WTO Panel Report on export restrictions of raw material in China - .PDF file.
The World Trade Organisation (WTO) ruled this week that China’s export restrictions of certain raw materials on environmental grounds are unjustified, backing a case jointly brought by the EU, US and Mexico.
’This sends a strong signal to refrain from imposing unfair restrictions to trade and takes us one step closer to a level playing field for raw materials. I expect that China will now bring its export regime in line with international rules,’ said EU Trade Commissioner Karel De Gucht.
China applies export restrictions on key raw materials, such as bauxite, coke, fluorspar, magnesium, manganese, silicon metal, silicon carbide, yellow phosphorous and zinc. Some of these resources cannot be found outside China.
The export restrictions are mainly quotas (bauxite, coke, fluorspar, silicon carbide and zinc), export duties (bauxite, coke, fluorspar, magnesium, manganese, silicon metal, yellow phosphorus and zinc), a minimum export price system, as well as additional requirements and procedures for exporters.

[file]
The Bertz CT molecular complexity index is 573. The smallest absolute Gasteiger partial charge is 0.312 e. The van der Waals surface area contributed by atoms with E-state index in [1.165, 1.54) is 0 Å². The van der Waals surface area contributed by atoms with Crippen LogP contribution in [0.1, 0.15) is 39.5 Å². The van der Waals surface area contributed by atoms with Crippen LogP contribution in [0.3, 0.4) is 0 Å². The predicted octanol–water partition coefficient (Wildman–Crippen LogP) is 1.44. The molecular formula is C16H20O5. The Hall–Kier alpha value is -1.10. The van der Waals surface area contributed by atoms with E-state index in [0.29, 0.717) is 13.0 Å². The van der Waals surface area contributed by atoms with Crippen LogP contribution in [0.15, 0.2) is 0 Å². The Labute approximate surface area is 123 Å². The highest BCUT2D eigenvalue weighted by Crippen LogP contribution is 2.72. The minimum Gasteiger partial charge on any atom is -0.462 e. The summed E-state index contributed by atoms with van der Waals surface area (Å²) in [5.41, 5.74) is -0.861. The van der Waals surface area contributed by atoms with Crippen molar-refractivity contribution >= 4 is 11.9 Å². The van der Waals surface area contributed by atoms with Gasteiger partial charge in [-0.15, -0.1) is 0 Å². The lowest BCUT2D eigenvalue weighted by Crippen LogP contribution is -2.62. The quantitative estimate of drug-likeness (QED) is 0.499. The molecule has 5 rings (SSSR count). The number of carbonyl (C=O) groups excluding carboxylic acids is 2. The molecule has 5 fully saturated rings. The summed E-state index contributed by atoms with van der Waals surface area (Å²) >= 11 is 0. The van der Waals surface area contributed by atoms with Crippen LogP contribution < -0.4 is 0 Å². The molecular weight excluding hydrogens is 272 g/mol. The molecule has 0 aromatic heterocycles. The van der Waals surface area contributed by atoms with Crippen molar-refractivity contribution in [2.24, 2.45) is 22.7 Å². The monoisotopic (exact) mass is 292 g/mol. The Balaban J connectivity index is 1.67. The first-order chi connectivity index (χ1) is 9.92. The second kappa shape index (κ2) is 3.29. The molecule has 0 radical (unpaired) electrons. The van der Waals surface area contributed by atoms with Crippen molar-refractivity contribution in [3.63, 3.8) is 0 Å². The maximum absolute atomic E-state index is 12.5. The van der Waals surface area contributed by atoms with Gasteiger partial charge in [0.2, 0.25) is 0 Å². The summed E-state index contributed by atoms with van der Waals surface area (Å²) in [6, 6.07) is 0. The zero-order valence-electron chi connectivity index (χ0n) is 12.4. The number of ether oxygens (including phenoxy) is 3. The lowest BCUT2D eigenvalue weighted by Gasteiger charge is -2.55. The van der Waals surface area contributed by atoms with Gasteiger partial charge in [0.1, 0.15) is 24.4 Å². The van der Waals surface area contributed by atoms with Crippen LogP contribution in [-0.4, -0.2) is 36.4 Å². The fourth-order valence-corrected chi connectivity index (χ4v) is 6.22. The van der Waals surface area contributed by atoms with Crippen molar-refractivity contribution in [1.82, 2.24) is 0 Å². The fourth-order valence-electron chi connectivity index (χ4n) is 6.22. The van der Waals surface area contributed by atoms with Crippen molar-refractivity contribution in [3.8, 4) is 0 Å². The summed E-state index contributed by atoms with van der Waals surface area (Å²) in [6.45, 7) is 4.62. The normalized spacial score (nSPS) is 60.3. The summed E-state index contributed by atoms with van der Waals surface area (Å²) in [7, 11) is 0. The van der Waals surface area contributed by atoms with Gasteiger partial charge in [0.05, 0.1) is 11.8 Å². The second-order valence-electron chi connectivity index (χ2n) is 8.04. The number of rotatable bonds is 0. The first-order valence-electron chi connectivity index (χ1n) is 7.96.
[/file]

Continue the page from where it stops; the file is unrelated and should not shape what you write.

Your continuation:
These have caused concerns for the European chemical, steel and non-ferrous metal industries, as well as their clients who produce beverage cans, CDs, electronics, automotives, ceramics, refrigerators, batteries and medicines.
Export restrictions can create serious disadvantages for foreign producers by artificially increasing China’s export prices and driving up world prices. At the same time, such restrictions artificially lower China’s domestic prices for the raw materials due to significant increases in domestic supply.
This gives China’s domestic downstream industry significant competitive advantages and puts pressure on foreign producers to move their operations and technologies to China.